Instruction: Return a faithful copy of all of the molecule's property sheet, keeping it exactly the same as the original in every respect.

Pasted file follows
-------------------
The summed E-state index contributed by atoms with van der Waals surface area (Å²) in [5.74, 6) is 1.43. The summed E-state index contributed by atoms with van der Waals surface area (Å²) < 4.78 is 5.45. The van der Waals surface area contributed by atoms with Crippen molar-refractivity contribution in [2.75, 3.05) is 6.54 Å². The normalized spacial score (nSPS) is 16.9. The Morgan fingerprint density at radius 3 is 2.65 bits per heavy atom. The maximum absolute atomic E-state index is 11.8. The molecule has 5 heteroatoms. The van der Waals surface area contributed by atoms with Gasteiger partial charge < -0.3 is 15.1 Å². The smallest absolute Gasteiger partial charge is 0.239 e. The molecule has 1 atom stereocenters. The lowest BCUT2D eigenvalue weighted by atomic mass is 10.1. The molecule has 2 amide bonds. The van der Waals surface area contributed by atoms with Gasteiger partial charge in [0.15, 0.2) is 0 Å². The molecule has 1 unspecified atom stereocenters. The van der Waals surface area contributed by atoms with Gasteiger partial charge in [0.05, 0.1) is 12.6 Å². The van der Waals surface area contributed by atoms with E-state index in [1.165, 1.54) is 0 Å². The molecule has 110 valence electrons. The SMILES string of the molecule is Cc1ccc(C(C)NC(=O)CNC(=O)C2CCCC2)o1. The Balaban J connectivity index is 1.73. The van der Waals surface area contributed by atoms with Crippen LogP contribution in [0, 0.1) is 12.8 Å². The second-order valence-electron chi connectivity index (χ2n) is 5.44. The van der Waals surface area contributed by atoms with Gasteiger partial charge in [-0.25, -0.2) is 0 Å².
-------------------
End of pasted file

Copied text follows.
The summed E-state index contributed by atoms with van der Waals surface area (Å²) in [5.74, 6) is 1.43. The summed E-state index contributed by atoms with van der Waals surface area (Å²) < 4.78 is 5.45. The van der Waals surface area contributed by atoms with Crippen molar-refractivity contribution in [2.75, 3.05) is 6.54 Å². The normalized spacial score (nSPS) is 16.9. The Morgan fingerprint density at radius 3 is 2.65 bits per heavy atom. The maximum absolute atomic E-state index is 11.8. The molecule has 5 heteroatoms. The van der Waals surface area contributed by atoms with Gasteiger partial charge < -0.3 is 15.1 Å². The smallest absolute Gasteiger partial charge is 0.239 e. The molecule has 1 atom stereocenters. The lowest BCUT2D eigenvalue weighted by atomic mass is 10.1. The molecule has 2 amide bonds. The van der Waals surface area contributed by atoms with Gasteiger partial charge in [0.15, 0.2) is 0 Å². The molecule has 1 unspecified atom stereocenters. The van der Waals surface area contributed by atoms with Gasteiger partial charge in [0.05, 0.1) is 12.6 Å². The van der Waals surface area contributed by atoms with E-state index in [1.165, 1.54) is 0 Å². The molecule has 110 valence electrons. The SMILES string of the molecule is Cc1ccc(C(C)NC(=O)CNC(=O)C2CCCC2)o1. The Balaban J connectivity index is 1.73. The van der Waals surface area contributed by atoms with Crippen LogP contribution in [0, 0.1) is 12.8 Å². The second-order valence-electron chi connectivity index (χ2n) is 5.44. The van der Waals surface area contributed by atoms with Gasteiger partial charge in [-0.25, -0.2) is 0 Å².